Central Banks To Not Cut Rates Next Year?

Central Banks To Not Cut Rates Next Year?
Ken Orchard, Head of International Fixed Income and Portfolio Manager for Diversified
Income Bond Strategy, T.Rowe Price shares his outlook for the US economy and the Fed’s policy direction:

I would characterize what we’ve seen so far this year as more of a pause in U.S.
exceptionalism than the end of it, at least in the last few months. Although we have
observed some narrowing in growth rates recently, it is likely to diverge again at some
point next year. As these growth differences reemerge, we can expect to witness more
monetary policy divergence between the U.S. and other major developed markets, such
as Europe and the UK. For instance, the European Central Bank has been more willing
to take risks with cutting rates, despite relatively high inflation.

The most significant divergences in monetary policies are likely to occur between the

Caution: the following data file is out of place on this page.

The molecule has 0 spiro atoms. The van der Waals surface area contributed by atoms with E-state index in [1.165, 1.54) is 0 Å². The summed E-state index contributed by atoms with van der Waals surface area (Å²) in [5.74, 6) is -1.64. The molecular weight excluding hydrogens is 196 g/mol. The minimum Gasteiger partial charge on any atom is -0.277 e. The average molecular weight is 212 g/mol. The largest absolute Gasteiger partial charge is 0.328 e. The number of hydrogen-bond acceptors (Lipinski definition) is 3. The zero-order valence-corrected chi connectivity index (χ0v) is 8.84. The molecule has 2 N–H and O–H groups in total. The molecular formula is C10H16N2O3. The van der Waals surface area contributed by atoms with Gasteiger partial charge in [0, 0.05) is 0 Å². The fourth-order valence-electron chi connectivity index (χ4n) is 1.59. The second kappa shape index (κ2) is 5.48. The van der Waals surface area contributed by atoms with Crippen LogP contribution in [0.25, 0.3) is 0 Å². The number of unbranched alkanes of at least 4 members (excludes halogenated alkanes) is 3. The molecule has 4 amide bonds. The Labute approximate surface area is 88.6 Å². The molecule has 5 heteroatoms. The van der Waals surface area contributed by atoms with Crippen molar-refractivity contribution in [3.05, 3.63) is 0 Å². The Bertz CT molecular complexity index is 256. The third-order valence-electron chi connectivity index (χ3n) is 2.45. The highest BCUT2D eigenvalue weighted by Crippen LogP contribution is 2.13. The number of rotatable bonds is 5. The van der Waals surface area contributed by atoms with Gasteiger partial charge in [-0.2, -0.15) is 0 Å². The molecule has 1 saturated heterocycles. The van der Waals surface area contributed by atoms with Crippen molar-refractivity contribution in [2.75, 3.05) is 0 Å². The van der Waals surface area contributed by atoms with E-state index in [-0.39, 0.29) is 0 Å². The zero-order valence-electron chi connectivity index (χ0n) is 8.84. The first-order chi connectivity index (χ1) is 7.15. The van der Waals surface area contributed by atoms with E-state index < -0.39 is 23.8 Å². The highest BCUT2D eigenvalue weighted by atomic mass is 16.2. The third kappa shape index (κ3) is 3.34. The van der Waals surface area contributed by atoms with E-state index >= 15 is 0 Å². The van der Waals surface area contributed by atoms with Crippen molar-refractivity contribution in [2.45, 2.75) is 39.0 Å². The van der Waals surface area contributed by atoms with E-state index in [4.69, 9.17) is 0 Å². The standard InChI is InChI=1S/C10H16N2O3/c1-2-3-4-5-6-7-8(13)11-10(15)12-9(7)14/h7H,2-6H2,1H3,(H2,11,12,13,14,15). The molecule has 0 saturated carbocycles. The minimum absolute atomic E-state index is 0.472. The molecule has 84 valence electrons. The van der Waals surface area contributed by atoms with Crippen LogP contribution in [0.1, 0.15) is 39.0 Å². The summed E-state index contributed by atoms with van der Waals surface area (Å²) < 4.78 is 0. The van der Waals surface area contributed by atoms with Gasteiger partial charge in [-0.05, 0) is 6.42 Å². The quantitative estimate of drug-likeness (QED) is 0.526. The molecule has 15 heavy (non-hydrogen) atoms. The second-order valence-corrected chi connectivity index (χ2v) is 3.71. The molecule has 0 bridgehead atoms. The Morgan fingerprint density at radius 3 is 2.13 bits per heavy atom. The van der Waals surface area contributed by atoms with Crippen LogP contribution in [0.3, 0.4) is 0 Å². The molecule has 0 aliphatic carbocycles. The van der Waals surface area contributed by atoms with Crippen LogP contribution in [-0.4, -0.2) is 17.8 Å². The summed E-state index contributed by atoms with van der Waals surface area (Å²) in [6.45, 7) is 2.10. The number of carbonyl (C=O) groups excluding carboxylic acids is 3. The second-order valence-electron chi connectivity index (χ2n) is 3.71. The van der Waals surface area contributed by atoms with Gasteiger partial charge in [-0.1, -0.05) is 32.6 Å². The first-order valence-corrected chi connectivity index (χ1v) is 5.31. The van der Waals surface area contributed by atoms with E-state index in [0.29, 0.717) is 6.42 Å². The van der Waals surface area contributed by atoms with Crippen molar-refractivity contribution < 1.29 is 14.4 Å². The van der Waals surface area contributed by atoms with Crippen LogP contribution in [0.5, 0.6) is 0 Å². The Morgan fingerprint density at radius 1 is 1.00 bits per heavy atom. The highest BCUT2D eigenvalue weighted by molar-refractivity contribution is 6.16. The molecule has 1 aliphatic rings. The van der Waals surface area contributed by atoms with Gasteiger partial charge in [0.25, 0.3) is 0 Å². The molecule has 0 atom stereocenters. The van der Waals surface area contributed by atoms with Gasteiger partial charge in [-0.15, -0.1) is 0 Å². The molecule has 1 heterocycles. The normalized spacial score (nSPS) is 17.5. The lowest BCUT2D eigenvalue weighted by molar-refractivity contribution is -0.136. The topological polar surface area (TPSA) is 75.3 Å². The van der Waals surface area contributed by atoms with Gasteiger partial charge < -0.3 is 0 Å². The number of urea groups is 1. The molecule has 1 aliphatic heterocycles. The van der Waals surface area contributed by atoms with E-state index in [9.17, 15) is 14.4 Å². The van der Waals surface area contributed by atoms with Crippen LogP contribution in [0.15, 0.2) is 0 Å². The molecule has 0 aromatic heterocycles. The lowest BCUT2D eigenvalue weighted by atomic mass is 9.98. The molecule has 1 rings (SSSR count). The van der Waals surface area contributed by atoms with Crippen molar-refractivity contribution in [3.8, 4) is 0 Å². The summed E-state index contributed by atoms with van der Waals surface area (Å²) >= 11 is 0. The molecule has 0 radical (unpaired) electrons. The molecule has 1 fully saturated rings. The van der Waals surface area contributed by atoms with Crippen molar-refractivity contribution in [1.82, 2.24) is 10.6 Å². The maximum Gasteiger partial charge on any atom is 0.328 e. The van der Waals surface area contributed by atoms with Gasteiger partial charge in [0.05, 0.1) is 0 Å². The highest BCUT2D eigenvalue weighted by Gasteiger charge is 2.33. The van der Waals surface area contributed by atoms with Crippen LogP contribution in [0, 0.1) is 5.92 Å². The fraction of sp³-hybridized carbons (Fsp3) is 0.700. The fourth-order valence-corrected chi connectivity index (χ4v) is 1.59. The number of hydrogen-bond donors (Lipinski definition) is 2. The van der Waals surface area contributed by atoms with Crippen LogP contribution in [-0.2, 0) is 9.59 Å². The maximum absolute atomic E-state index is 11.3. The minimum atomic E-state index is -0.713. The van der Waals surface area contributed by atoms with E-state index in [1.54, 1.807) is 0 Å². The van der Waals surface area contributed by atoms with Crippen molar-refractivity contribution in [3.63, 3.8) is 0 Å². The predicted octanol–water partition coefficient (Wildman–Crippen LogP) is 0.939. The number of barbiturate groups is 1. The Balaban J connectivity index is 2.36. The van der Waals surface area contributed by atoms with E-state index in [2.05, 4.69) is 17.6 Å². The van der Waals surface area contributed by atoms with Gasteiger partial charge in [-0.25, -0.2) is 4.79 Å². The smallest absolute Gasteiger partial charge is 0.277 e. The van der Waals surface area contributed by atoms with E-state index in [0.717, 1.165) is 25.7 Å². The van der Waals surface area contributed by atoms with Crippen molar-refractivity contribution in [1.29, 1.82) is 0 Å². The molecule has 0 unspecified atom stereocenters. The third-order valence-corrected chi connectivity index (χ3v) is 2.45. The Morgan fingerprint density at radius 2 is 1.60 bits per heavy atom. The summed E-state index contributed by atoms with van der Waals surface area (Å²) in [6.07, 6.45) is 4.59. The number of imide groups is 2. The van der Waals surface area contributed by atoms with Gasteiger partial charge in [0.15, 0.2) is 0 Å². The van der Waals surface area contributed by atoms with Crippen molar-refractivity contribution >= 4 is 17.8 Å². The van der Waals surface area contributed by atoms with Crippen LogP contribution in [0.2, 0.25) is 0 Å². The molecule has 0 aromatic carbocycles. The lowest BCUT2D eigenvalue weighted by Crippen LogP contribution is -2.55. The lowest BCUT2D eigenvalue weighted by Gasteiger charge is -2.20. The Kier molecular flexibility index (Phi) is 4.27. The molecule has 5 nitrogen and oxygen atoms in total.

U.S. and regions like Asia. The Bank of Japan, for example, has already started hiking
rates and is expected to continue doing so for the next year, or possibly even longer.
When considering the implications for rates markets, it is important to differentiate what
is priced in versus what will happen. Many cuts have already been priced in for Europe,
the U.S., and other developed markets. Our viewpoint differs from the consensus in that
we believe inflation will not decrease sufficiently to enable central banks to cut rates next
year. The Fed may only be able to cut one to two times this year. Inflation tends to be
relatively persistent, and there is a possibility that we might even witness higher rates
and yields in the future. Consequently, we have kept our overall duration lower to
minimize interest rate risk.

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I think the biggest economic concern would be that growth accelerates too quickly and
central banks are forced to respond. Investors may even need to seriously think about
rate hike. This could pose a challenge for the markets. In additional, the volatility has
been low and the market has been sanguine. However, unexpected events could trigger
volatility and I think investors need to be prepared for that by managing their exposure
on riskier fixed income assets flexibly.